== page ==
Jack Rooney of Ogilvy & Mather/Chicago delivered that shocking and grim bit of news at the top of what turned out to be a very festive affair Thursday at the Fairmont Hotel Chicago. Rooney said he was told early in the summer that no ad agency or public relations firm had stepped forward to sponsor the 2010 luncheon. Usually by that point, planning would be well under way for an event typically held early in December each year.

Tradition has it that one ad agency or public relations firm is the luncheon's lead sponsor. But times being what they are (hard, in case you hadn't guessed) in the Chicago ad world, no agency apparently raised its hand to follow in the steps of Euro RSCG/Chicago, lead sponsor of last year's slickly-executed luncheon.

Rooney made it clear Ogilvy wasn't prepared to shoulder the responsibility of doing this year's luncheon all alone. But before panic set in, a decision was made to pull together a consortium of agencies that are part of the Chicago chapter of the American Association of Advertising Agencies and let the bunch of them share the responsibility of doing the planning and execution of this year's event.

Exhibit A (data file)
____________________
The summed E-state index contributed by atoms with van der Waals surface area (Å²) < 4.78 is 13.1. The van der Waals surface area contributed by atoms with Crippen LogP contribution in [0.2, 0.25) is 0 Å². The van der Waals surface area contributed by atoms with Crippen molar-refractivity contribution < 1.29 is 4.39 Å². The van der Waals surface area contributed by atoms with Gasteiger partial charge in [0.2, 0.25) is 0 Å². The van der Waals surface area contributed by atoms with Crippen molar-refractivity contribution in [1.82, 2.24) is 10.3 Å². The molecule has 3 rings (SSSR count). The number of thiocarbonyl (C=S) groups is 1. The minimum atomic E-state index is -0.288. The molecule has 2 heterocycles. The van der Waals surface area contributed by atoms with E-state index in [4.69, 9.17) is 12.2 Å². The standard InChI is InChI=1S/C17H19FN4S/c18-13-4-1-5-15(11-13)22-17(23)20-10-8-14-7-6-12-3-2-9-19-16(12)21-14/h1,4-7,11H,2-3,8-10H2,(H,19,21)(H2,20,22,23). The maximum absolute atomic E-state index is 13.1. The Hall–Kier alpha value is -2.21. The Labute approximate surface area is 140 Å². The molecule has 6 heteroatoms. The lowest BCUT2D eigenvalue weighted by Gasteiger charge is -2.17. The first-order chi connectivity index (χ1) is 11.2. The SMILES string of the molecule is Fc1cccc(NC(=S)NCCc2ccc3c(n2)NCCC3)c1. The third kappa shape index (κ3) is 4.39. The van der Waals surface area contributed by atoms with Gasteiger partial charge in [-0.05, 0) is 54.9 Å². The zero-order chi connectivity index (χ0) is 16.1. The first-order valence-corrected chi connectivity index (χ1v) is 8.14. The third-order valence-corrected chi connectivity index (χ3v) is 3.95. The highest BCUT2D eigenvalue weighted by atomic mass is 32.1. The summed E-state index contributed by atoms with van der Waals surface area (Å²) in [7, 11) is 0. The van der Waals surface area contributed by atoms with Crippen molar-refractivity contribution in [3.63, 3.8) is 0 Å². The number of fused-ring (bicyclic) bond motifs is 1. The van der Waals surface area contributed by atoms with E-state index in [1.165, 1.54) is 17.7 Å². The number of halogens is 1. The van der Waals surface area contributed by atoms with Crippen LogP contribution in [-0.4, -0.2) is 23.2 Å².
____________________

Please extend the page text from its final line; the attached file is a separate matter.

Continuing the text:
The luncheon's near collapse notwithstanding, we are pleased to report it went off without a hitch, with upwards of 700 in attendance. As always, the highlight was the naming of the Off the Street Club Boy and Girl of the Year. This year they are Jovan Bradley and Latarsia Jackson.

We never cease to be amazed at what poise and polish these hugely promising youngsters demonstrate when they stand all alone before a large crowd of strangers to give a speech and share a little bit of what makes them special. Jackson wants to grow up to be a poetess, and she read a lovely poem about peace and giving thanks. Bradley proudly channels Justin Bieber, and he gave a performance that demonstrated Bieber has nothing on him.